For the past several months, since the start of Pam’s pregnancy, she has been trying to train me for the delivery of our baby. This always happened in a couple stages.
She would describe, in detail, what it was like when her cousin Stacy gave birth to her two little girls. Stacy wanted Pam in the delivery room, and each time Pam came back speechless. She said it’s the one of the most beautiful and memorable moments of her life. She said, “John, when you see that baby start to come out, it’s going to be breathtaking. You’ll see it’s little head come out a little farther with each push, only to retreat a little, then come out just a little more each time until eventually, there is this beautiful new life in the room.” She told me that story at least 10 times.
She would also try to prepare me for who would be in the room with us when our baby was born. This was a point of great discussion with us. I just wanted it to be her and me. Pam really wanted her cousin Stacy in delivery, so Stacy could get to experience what she did by watching. For some reason, the idea of anyone other than me watching my wife give birth just freaked me out. I guess it’s because I just had no idea of what to expect or what it would be like, other than through stories that Pam shared. We agreed that Stacy would join us, but I always felt funny thinking that someone else would be in the room watching this with us.
So it was on March 10th, just after midnight, Pam went into labor to deliver our baby who we both knew had died. Just a couple months ago I was anxious about other people being in the room. All of these worries vanished like a fog in the sun. My mom, who had six kids, assumed a position right next to Pam’s head and gently talked her through what she should be doing. Our lamaze classes were in two weeks, we didn’t even know how to breathe right. Stacy, Pam’s closest friend and cousin, held her one leg and encouraged her to push as she saw our baby coming. I held her other leg and her hand. Pam’s mom was in the hallway, with my dad, on her knees crying to God not to take her only daughter too.
The birth was exactly as Pam described; only it just the the complete opposite.
At 12:45am our first child, our only son, was born silently. As soon as he came out, my heart wanted to hear nothing more than the joyful noise of our babies first cry. Instead, our baby was completely still and quiet.
The nurses took our baby gently away from Pam as 2 doctors and 2 nurses worked as hard as they could to stabilize Pam. I watched as someone other than me quietly cut the umbilical cord.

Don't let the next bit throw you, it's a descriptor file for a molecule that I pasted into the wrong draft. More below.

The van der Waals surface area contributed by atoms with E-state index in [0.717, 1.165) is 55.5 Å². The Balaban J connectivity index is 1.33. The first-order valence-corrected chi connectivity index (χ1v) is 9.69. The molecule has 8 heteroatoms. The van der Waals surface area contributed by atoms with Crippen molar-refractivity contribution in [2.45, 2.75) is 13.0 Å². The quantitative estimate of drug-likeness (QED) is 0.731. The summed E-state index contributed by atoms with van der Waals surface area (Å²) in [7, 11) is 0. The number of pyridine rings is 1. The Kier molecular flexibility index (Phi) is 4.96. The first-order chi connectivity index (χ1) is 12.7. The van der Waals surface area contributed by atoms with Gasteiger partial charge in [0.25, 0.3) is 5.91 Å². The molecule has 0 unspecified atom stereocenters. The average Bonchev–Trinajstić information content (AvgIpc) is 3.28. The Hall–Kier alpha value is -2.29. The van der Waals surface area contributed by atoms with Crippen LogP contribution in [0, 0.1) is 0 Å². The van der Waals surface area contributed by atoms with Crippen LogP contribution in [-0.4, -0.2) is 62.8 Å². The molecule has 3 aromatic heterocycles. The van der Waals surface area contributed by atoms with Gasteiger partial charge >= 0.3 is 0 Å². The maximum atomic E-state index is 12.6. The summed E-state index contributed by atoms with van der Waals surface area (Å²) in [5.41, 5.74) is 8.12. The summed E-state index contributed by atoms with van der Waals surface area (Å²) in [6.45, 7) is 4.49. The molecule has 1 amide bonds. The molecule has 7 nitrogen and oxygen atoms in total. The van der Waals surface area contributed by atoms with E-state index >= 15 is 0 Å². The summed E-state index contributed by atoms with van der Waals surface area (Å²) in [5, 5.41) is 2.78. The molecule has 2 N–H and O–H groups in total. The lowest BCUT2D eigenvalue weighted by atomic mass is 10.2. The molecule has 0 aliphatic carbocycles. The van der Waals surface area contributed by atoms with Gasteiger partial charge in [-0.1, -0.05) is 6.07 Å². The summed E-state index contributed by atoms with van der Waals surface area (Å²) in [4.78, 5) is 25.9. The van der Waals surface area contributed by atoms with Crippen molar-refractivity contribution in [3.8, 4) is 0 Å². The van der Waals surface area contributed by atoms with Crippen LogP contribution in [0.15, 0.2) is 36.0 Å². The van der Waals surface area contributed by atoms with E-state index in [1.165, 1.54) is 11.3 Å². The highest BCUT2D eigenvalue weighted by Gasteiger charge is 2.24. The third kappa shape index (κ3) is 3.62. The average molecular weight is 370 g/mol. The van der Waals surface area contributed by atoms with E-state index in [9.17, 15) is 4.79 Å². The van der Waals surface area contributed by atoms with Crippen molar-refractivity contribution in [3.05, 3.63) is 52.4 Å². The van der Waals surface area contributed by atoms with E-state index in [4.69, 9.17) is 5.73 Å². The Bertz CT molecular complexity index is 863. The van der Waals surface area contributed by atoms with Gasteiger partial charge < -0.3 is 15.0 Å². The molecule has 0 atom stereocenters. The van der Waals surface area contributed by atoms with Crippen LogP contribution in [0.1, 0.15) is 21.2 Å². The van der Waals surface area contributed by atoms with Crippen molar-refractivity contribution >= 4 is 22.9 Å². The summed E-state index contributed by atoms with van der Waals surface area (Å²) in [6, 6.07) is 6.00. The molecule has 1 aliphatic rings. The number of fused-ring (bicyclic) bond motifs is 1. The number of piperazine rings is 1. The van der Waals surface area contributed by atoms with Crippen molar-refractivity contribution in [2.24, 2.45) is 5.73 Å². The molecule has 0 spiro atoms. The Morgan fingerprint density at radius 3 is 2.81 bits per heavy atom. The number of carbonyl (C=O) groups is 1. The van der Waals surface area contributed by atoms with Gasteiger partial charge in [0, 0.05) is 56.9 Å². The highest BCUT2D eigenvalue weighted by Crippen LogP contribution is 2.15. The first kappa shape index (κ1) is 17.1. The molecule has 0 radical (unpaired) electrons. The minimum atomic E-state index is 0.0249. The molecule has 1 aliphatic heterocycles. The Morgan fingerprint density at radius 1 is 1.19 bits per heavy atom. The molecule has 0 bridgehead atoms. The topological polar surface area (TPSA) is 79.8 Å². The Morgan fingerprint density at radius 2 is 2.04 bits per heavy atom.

“Is our baby a boy or a girl?” I asked.
“Your baby is a boy.”
I wailed. I will never forget the sound of my cry that night. I never knew my soul could be torn in half with so much pain. I never knew how much I could love someone else.
Pam and I had so many conversations late at night in bed about if we wanted a boy or a girl. I was convinced we were having a boy, she was convinced we were having a girl. We talked about it constantly. Pam wanted a girl so badly, she would get so nervous when I spoke so confidently about having a boy. Of course neither of us had a clue what sex it would be, but it was our late night game of wonder. A game, that we had no clue how little it mattered.
What we learned that night is that whatever sex comes out: that’s the one you’ve always wanted.
My son was born and died on March 10, 2009, at 12:45am.
As I cried at a whole new level of unknown grief, I pictured Jesus standing outside of Lazarus’ tomb. Lazarus was a close friend of Jesus who died because he got so sick. Jesus waited, on purpose, for Lazarus to die. His friend was dead three days when Jesus showed up to his funeral. Jesus raised Lazarus from the dead. 3 days.
I asked God as I watched the nurses wipe off my dead son, my first son, “Lazarus was dead THREE days and you brought him back to life. I believe Jesus. BRING MY SON BACK! He’s only been dead for hours – not days. MAKE MY SON CRY!!!”
I watched as they put blue clothes on him, waiting to hear that joyful, beautiful, lifesaving cry. But no noise came out from my son as his body laid limp in the nurse’s arm.
My mom had six kids. She was the one who lead Pam in this unexpected birth. Pam innocently turned to my mom and said, “Has this ever happened to you?”
Her thinking was that if my mom had 6 kids, this must have happened to her too. Everyone probably goes through this. My mom wept as she said, “No Pam. This never happened to me.”
I pictured a man in the room that night who turned to me and said, “John, if I kill you, your son will breathe like he did in Pam’s womb. He will cry again. Are you willing to do this?” “Pull the trigger” I told him. Pull it. Please. I want my son alive, and I’ll do anything. No such man ever showed up. And Jesus never came to raise my son like he did his friend and so many other hurting people in the Bible.
I know that Jesus says in heaven there will be no more tears. But when I get to heaven, the first thing I want to hear is the sound of my first born son cry. Nothing could be more beautiful, and nothing could sustain me more.
If Pam and I get pregnant again, I want my mom next to Pam. I want Stacy across from me cheering Pam on. I want Pam’s mom to be filled with hope as she watches her daughter. And I want nothing more than the opposite of what happened that night. I want to hear my baby cry.
But no child can ever replace my first son. This is what we carry with us. From this point on our Story is different.